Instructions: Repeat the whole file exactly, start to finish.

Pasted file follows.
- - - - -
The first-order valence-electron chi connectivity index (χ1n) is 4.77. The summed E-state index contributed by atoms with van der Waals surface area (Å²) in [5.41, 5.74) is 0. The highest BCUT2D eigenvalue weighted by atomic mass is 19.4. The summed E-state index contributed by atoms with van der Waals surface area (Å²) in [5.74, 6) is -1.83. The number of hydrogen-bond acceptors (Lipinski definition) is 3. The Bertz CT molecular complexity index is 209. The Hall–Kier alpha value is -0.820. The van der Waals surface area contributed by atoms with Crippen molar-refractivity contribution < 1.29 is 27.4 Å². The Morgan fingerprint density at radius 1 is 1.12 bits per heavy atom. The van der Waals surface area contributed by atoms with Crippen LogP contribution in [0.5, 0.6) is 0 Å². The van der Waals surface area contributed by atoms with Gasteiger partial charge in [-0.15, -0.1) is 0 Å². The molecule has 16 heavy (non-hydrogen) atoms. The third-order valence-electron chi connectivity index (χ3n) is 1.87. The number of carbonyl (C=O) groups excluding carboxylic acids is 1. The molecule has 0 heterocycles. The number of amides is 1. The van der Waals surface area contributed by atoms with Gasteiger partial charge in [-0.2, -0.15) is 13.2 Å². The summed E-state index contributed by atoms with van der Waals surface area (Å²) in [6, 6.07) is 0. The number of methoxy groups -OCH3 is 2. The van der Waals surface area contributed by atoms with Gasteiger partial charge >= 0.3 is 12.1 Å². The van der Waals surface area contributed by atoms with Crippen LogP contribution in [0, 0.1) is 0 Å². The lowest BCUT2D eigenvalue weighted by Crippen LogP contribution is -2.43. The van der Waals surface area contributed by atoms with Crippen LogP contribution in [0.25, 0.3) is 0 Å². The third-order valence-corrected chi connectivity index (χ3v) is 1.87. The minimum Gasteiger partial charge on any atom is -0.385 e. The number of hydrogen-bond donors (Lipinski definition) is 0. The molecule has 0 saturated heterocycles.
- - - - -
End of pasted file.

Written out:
The first-order valence-electron chi connectivity index (χ1n) is 4.77. The summed E-state index contributed by atoms with van der Waals surface area (Å²) in [5.41, 5.74) is 0. The highest BCUT2D eigenvalue weighted by atomic mass is 19.4. The summed E-state index contributed by atoms with van der Waals surface area (Å²) in [5.74, 6) is -1.83. The number of hydrogen-bond acceptors (Lipinski definition) is 3. The Bertz CT molecular complexity index is 209. The Hall–Kier alpha value is -0.820. The van der Waals surface area contributed by atoms with Crippen molar-refractivity contribution < 1.29 is 27.4 Å². The Morgan fingerprint density at radius 1 is 1.12 bits per heavy atom. The van der Waals surface area contributed by atoms with Crippen LogP contribution in [0.5, 0.6) is 0 Å². The van der Waals surface area contributed by atoms with Gasteiger partial charge in [-0.15, -0.1) is 0 Å². The molecule has 16 heavy (non-hydrogen) atoms. The third-order valence-electron chi connectivity index (χ3n) is 1.87. The number of carbonyl (C=O) groups excluding carboxylic acids is 1. The molecule has 0 heterocycles. The number of amides is 1. The van der Waals surface area contributed by atoms with Gasteiger partial charge in [-0.2, -0.15) is 13.2 Å². The summed E-state index contributed by atoms with van der Waals surface area (Å²) in [6, 6.07) is 0. The number of methoxy groups -OCH3 is 2. The van der Waals surface area contributed by atoms with Gasteiger partial charge >= 0.3 is 12.1 Å². The van der Waals surface area contributed by atoms with Crippen LogP contribution in [0, 0.1) is 0 Å². The lowest BCUT2D eigenvalue weighted by Crippen LogP contribution is -2.43. The van der Waals surface area contributed by atoms with Crippen LogP contribution in [0.25, 0.3) is 0 Å². The third-order valence-corrected chi connectivity index (χ3v) is 1.87. The minimum Gasteiger partial charge on any atom is -0.385 e. The number of hydrogen-bond donors (Lipinski definition) is 0. The molecule has 0 saturated heterocycles.